Freighter unloading Canadian logs and lumber in Snails Bay. log raft and tug at left of freighter. Get around tariff against lumber
This week, there have been a number of news reports around possible changes to trade agreements between various countries. With so much interest in trade, it seemed the ideal time to share this fascinating glimpse into the history of trade in Sydney, and in Australia more generally.
The image above, showing Snails Bay in Birchgrove, provides an amazing glimpse into the history of Australian tariff policy. The image, which shows a freighter unloading Canadian lumber offshore in order to avoid the tariff on Canadian lumber, particularly highlights the lengths that some importers were willing to go to in order to avoid paying the import tariffs on various products, in this case, Canadian wood.
In the 1930s tariffs on goods imported to Australia were substantially increased in order to protect Australian industry and employment. This was the time of the Great Depression, and the tariffs were an attempt to not only protect Australian industries and workers, but also to deal with various problems associated with international payments. Many of these tariffs remained unchanged until the 1970s, and the tariffs on imported wood still appear to be debated today.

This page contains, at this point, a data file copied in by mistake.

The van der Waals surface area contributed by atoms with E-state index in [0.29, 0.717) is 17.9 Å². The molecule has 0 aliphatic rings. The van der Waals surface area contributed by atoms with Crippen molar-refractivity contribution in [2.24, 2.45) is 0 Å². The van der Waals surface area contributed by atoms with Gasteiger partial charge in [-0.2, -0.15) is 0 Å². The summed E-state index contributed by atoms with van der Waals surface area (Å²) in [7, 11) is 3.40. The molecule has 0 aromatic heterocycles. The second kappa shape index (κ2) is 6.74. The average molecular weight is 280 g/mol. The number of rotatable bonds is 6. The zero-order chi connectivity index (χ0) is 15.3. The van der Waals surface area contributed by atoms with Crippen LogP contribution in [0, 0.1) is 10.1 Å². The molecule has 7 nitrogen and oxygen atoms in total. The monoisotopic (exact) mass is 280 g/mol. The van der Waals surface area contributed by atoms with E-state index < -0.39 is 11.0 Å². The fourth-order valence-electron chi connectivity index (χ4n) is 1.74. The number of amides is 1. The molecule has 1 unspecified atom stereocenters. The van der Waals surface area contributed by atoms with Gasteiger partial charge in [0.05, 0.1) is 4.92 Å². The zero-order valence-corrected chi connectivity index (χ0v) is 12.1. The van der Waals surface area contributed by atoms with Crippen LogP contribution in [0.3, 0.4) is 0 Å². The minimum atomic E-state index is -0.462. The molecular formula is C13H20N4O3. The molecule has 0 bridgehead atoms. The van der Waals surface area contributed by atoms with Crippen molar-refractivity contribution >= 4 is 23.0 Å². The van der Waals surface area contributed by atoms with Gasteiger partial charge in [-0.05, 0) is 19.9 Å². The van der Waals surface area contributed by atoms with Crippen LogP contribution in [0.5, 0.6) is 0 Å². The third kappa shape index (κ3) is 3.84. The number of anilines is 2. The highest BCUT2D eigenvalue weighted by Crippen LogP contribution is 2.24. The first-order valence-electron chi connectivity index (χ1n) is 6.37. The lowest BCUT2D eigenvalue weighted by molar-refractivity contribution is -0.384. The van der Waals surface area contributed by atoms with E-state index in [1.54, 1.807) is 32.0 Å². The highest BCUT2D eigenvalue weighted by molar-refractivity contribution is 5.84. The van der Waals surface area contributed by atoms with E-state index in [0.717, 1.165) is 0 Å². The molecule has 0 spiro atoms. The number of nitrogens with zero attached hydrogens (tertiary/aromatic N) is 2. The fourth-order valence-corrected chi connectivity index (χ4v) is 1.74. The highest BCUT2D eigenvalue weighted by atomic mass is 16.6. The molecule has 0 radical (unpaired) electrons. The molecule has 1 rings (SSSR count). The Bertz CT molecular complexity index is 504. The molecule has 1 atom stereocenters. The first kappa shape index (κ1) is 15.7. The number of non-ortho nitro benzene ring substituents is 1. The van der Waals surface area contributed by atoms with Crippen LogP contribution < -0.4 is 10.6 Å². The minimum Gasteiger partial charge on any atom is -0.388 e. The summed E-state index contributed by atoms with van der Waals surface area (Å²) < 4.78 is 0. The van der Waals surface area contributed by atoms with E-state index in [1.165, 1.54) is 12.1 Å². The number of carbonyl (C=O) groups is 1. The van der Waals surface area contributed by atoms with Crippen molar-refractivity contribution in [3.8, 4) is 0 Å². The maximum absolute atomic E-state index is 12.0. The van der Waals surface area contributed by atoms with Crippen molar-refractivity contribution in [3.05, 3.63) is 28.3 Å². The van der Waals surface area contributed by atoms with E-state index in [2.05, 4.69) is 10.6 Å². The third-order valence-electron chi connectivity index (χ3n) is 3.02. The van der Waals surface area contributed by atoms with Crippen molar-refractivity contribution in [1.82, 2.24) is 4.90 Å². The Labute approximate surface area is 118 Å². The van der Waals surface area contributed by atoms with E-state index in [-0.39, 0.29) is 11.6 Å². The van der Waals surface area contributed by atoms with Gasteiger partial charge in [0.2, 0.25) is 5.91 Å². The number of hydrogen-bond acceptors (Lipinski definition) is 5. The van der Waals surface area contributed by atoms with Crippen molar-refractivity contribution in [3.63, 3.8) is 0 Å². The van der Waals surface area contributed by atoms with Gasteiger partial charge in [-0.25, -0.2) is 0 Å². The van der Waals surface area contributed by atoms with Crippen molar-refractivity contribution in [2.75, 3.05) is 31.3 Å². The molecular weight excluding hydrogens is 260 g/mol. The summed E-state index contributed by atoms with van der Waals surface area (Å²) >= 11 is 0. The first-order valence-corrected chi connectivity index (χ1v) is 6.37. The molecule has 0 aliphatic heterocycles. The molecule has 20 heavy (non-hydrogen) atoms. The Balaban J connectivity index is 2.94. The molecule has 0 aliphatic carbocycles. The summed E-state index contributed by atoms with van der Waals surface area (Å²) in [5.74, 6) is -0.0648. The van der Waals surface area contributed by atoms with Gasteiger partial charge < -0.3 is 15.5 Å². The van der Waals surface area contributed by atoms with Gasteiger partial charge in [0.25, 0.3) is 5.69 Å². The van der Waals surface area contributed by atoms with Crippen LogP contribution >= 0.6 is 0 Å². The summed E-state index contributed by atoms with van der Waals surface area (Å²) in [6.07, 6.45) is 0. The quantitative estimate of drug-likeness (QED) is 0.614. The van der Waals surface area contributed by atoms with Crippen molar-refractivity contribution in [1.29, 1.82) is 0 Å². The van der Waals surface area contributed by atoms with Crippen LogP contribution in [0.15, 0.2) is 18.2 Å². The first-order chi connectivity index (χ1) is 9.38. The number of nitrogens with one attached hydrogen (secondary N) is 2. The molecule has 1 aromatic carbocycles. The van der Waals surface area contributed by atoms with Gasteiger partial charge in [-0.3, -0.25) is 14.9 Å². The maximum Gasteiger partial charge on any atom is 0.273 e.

Sydney is home to many beautifully crafted and highly significant statues, which many Sydneysiders walk past on a regular basis. Most spare little thought for these works of historic art, but many of these statues have a fascinating story to tell. The statue commemorating Thomas Sutcliffe Mort, which is pictured on the postcard above, is one of these.
Thomas Sutcliffe Mort was a very important Australian. He was born in 1816 in Lancashire, England and grew up in Manchester. In the late 1830s, Thomas was acting as a clerk when he was offered a position in Sydney. He saw this as an excellent opportunity to improve the family fortune, arriving in Sydney in 1838 and taking up a position as a clerk in Aspinall, Browne & Co. In 1843, he struck out alone, setting up as an auctioneer and becoming a pioneer of Australian trade. Although Mort was not the first to sell Australian wool by auction, he innovated a new system of regular, specialised wool auctions which brought together wool sellers and buyers in a much more ordered manner. The auctions were highly successful, and by the late 1840s he was also auctioning livestock and property in similarly specialised auctions. In the 1850s he was providing facilities for growers of sheep to consign their wool, through him, for sale in London, completing the fulling integrated system which would go on to underpin wool sales.